It's clear from your question that you are assuming "the prize" to be salvation, and that you believe that this verse speaks of our works earning our salvation, or at least our bad works possibly leading to the loss of our salvation.
However, to most reformed theologians, this is not the case. A deeper study of the original Greek, as well as application of sound principles of interpretation clears this up.
First, the principles of Biblical interpretation include the fact that Scripture cannot contradict itself. Paul is on record all throughout the New Testament as stating that salvation is by faith through grace, apart from any works or worthiness of man. It would make no sense for him to be saying so here, so we need to dig deeper.
Taking a look at the various commentaries on this verse, most are in agreement that the prize is not salvation. For example:
From Scofield Reference Notes
Gr. adokimos, "disapproved." Dokimos, without the private a, is
translated "approved" in Rom 14:18 16:10 1Cor 11:19 2Cor 10:18 2Tim
2:15 Jas 1:12, by the word "tried." The prefix simply changes the word
to a negative, i.e. not approved, or, disapproved. The apostle is
writing of service, not of salvation. He is not expressing fear that
he may fail of salvation but of his crown. See "Rewards" Dan 12:3 1Cor
Another view from Gill's Exposition of the Entire Bible hints that the prize is simply faithfulness and remaining a faithful servant so that he can achieve the ultimate prize of expanding Christ's kingdom - avoiding becoming a "useless preacher".
I myself should be a castaway, or rejected, or disapproved of; that is,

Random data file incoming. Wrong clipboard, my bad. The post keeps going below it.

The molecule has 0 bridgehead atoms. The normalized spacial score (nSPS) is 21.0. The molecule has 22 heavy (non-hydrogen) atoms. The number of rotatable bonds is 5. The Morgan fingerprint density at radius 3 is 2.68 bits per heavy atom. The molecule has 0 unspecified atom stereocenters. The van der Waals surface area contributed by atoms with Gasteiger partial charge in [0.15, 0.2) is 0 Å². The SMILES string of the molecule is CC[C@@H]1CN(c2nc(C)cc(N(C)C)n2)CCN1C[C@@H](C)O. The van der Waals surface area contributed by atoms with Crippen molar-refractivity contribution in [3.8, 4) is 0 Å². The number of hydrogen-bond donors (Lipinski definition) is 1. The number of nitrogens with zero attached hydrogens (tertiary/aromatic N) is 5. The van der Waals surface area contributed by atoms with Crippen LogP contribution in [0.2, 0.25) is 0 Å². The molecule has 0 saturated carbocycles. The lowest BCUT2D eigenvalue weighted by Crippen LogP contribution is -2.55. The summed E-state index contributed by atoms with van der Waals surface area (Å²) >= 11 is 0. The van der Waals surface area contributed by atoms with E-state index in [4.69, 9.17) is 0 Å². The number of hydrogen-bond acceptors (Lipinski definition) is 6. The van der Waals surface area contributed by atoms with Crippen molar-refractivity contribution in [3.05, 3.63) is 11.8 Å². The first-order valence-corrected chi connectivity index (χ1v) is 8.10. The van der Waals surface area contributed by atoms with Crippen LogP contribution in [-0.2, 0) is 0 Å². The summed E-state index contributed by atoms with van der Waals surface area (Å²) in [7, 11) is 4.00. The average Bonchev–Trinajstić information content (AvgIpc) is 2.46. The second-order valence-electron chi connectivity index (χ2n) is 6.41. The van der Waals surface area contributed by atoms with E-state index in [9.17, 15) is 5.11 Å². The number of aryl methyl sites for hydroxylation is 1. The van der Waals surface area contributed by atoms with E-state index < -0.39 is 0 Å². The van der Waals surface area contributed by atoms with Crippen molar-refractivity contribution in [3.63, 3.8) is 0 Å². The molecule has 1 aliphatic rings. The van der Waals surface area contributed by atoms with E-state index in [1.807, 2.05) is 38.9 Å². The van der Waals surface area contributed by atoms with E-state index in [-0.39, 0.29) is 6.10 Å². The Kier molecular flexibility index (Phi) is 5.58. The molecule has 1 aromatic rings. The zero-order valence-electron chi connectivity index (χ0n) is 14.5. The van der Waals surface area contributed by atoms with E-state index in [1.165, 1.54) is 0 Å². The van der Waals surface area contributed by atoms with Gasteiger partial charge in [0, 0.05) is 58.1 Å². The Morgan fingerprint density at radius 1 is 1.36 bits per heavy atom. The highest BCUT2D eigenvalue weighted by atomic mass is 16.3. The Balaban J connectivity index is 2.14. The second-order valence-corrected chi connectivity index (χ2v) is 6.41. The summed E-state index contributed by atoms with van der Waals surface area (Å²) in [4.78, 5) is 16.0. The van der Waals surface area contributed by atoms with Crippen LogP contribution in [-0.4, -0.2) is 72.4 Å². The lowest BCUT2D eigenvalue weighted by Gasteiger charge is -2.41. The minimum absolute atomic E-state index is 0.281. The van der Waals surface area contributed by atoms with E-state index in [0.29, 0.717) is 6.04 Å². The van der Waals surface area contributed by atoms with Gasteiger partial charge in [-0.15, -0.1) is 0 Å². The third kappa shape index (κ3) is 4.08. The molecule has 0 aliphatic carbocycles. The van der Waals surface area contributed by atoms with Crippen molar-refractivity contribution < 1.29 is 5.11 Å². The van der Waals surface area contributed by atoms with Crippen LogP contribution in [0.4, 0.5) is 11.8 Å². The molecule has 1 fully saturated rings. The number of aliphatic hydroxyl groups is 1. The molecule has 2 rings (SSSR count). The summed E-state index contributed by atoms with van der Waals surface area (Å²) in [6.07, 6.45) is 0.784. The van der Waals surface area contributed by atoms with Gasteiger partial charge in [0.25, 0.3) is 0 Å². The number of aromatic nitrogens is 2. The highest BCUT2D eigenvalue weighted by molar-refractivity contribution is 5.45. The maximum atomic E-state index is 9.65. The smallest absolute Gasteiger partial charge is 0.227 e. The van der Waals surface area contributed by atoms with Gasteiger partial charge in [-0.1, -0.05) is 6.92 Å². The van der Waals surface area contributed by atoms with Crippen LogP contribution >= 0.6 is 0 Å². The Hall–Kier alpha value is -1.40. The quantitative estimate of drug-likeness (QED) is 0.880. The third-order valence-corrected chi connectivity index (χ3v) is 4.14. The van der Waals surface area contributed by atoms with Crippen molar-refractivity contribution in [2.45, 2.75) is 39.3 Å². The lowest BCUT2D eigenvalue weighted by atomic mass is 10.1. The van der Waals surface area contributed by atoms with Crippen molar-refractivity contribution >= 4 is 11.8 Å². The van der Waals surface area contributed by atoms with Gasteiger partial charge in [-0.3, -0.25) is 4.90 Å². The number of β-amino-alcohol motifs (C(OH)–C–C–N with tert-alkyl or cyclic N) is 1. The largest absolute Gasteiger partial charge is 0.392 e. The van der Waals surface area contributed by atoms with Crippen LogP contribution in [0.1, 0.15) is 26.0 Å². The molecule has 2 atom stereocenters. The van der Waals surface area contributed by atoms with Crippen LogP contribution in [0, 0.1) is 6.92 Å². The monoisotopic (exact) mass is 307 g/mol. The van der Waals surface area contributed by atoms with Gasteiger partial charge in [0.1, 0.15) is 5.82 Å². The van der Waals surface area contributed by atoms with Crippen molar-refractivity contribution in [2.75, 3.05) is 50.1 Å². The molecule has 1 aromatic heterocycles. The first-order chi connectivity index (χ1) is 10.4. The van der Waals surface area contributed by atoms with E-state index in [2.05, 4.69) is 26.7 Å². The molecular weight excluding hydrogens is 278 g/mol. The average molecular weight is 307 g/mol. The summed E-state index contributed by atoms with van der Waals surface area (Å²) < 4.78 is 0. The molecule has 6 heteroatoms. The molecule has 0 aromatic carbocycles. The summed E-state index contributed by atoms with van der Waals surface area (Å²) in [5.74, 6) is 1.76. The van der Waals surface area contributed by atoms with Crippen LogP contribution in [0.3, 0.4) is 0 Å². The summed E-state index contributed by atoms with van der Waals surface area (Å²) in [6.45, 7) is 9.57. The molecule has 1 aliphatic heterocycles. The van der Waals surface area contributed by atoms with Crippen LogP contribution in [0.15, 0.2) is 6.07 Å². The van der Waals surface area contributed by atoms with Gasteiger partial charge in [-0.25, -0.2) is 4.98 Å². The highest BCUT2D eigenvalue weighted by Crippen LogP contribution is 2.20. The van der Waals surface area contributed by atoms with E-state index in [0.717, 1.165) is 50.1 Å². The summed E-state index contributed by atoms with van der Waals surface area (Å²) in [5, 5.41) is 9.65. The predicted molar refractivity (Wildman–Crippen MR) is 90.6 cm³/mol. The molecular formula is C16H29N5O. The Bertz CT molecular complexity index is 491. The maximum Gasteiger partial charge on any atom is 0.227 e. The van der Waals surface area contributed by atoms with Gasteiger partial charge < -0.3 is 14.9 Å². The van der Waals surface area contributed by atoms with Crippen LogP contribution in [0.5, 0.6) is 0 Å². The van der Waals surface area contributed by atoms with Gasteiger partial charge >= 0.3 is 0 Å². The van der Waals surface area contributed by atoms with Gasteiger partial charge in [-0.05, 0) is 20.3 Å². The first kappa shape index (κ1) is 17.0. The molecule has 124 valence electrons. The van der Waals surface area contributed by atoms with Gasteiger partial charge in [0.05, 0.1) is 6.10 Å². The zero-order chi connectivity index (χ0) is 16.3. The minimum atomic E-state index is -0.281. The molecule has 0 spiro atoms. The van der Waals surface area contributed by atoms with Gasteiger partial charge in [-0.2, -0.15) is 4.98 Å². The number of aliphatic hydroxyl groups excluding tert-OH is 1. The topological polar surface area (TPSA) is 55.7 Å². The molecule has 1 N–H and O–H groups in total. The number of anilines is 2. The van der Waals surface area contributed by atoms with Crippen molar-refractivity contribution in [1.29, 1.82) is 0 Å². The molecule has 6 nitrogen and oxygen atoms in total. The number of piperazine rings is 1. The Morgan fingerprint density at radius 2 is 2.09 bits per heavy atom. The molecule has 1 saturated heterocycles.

by men: the apostle's concern is, lest he should do anything that
might bring a reproach on the Gospel; lest some corruption of his
nature or other should break out, and thereby his ministry be justly
blamed, and be brought under contempt; and so he be rejected and
disapproved of by men, and become useless as a preacher: not that he
feared he should become a reprobate, as the word is opposed to an
elect person; or that he should be a castaway eternally, or be
everlastingly damned; for he knew in whom he had believed, and was
persuaded of his interest in the love of God, and that he was a chosen
vessel of salvation, that could not be eternally lost: though
supposing that this is his sense, and these his fears and concern, it
follows not as neither that he was, so neither that he could be a lost
and damned person: the fears of the saints, their godly jealousies of
themselves, and pious care that they be not lost, are not at all
inconsistent with the firmness of their election, their security in
Christ, and the impossibility of their final and total falling away;
but on the contrary are overruled, and made use of by the Spirit of
God, for their final perseverance in grace and holiness.
Calvin put the same thought this way:
Accordingly, I strive to conduct myself in such a manner, that my
character and conduct may not be inconsistent with my doctrine, and
that thus I may not, with great disgrace to myself, and a grievous
occasion of offense to my brethren, neglect those things which I
require from others.
Finally, if you're interested, there's no shortage of commentaries from the great thinkers here: http://www.preceptaustin.org/1_corinthians_927_commentary.htm